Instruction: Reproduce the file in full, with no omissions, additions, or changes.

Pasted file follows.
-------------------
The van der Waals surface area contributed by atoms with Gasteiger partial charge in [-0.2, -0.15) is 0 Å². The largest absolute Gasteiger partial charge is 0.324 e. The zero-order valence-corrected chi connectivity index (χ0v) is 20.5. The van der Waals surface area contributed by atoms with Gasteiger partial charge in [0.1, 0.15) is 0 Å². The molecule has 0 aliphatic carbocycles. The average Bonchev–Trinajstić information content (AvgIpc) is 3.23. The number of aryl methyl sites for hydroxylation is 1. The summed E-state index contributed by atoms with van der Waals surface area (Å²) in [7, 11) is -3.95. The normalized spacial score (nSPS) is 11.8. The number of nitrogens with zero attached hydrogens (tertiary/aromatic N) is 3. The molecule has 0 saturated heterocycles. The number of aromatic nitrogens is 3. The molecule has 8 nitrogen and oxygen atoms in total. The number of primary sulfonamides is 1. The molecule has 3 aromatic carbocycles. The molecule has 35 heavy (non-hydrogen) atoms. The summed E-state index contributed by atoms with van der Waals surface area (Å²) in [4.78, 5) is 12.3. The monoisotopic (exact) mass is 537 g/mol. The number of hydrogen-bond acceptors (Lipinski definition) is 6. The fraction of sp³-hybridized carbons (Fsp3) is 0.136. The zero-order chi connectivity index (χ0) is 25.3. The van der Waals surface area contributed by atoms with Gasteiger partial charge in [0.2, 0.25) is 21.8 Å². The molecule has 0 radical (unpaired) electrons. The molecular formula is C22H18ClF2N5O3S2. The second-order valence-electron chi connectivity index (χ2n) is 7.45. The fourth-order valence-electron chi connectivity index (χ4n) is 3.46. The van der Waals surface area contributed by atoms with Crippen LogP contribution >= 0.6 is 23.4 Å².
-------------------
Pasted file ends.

The van der Waals surface area contributed by atoms with Gasteiger partial charge in [-0.2, -0.15) is 0 Å². The largest absolute Gasteiger partial charge is 0.324 e. The zero-order valence-corrected chi connectivity index (χ0v) is 20.5. The van der Waals surface area contributed by atoms with Gasteiger partial charge in [0.1, 0.15) is 0 Å². The molecule has 0 aliphatic carbocycles. The average Bonchev–Trinajstić information content (AvgIpc) is 3.23. The number of aryl methyl sites for hydroxylation is 1. The summed E-state index contributed by atoms with van der Waals surface area (Å²) in [7, 11) is -3.95. The normalized spacial score (nSPS) is 11.8. The number of nitrogens with zero attached hydrogens (tertiary/aromatic N) is 3. The molecule has 0 saturated heterocycles. The number of aromatic nitrogens is 3. The molecule has 8 nitrogen and oxygen atoms in total. The number of primary sulfonamides is 1. The molecule has 3 aromatic carbocycles. The molecule has 35 heavy (non-hydrogen) atoms. The summed E-state index contributed by atoms with van der Waals surface area (Å²) in [4.78, 5) is 12.3. The monoisotopic (exact) mass is 537 g/mol. The number of hydrogen-bond acceptors (Lipinski definition) is 6. The fraction of sp³-hybridized carbons (Fsp3) is 0.136. The zero-order chi connectivity index (χ0) is 25.3. The van der Waals surface area contributed by atoms with Gasteiger partial charge in [0.2, 0.25) is 21.8 Å². The molecule has 0 radical (unpaired) electrons. The molecular formula is C22H18ClF2N5O3S2. The second-order valence-electron chi connectivity index (χ2n) is 7.45. The fourth-order valence-electron chi connectivity index (χ4n) is 3.46. The van der Waals surface area contributed by atoms with Crippen LogP contribution >= 0.6 is 23.4 Å².